A cap on the tax reductions derived from tax expenditures that is equal to 2 percent of each individual’s adjusted gross income would raise more than US$200 billion next year if applied to all of the current deductions and to the exclusions for municipal-bond interest and employer-paid health insurance. Even if the full deduction for charitable gifts is preserved and only high-value health insurance is regarded as a tax expenditure, the extra revenue next year would be about US$150 billion. Over a decade, that implies nearly US$2 trillion in additional revenue, without any increase in tax rates from today’s levels.
Extra revenue of US$150 billion next year would be 1 percent of GDP and could be too much for the economy to swallow, particularly if combined with reductions in government spending and a rise in the payroll tax. However, the same basic framework could be used by starting with a higher cap and gradually reducing it over several years. A 5 percent cap on the tax-expenditure benefits would raise only US$75 billion next year, about 0.5 percent of GDP; but the cap could be reduced from 5 percent to 2 percent over the next few years, raising substantially more revenue when the economy is stronger.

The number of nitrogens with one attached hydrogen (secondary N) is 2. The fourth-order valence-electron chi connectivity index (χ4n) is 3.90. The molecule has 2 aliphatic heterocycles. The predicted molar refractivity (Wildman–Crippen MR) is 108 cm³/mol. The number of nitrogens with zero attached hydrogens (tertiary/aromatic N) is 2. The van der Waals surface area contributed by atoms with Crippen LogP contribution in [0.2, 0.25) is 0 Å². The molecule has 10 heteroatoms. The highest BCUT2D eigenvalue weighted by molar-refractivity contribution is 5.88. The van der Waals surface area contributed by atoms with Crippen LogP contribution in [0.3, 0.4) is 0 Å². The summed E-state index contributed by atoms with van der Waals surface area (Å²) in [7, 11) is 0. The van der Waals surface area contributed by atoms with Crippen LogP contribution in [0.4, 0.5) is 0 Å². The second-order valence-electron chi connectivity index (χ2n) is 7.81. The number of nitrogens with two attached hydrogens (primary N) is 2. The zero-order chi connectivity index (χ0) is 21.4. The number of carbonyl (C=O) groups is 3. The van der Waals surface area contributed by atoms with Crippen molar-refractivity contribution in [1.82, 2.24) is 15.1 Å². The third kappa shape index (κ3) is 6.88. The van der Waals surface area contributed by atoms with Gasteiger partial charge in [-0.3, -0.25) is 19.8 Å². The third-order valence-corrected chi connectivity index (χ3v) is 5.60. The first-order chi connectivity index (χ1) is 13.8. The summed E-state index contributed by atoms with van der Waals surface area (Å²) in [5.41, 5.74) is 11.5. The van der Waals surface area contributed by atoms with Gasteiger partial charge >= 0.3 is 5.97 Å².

Slowing the growth of government spending for Medicare and Social Security is necessary to prevent a long-term explosion of the national debt or dramatic increases in personal tax rates. Those changes should also be phased in gradually to protect beneficiaries and avoid an economic downturn.
The US’ national debt has more than doubled in the past five years and is set to rise to more than 100 percent of GDP over the next decade, unless changes in spending and taxes are implemented. A well-designed combination of caps to limit tax expenditures and a gradual slowing of growth in outlays for entitlement programs could reverse the rise in the debt and strengthen the US economy. The US’ current budget negotiations should focus on achieving a credible long-term decline in the national debt, while protecting economic expansion in the near term.
Martin Feldstein, professor of economics at Harvard, was chairman of former US president Ronald Reagan’s Council of Economic Advisers and is a former president of the US National Bureau for Economic Research.
Copyright: Project Syndicate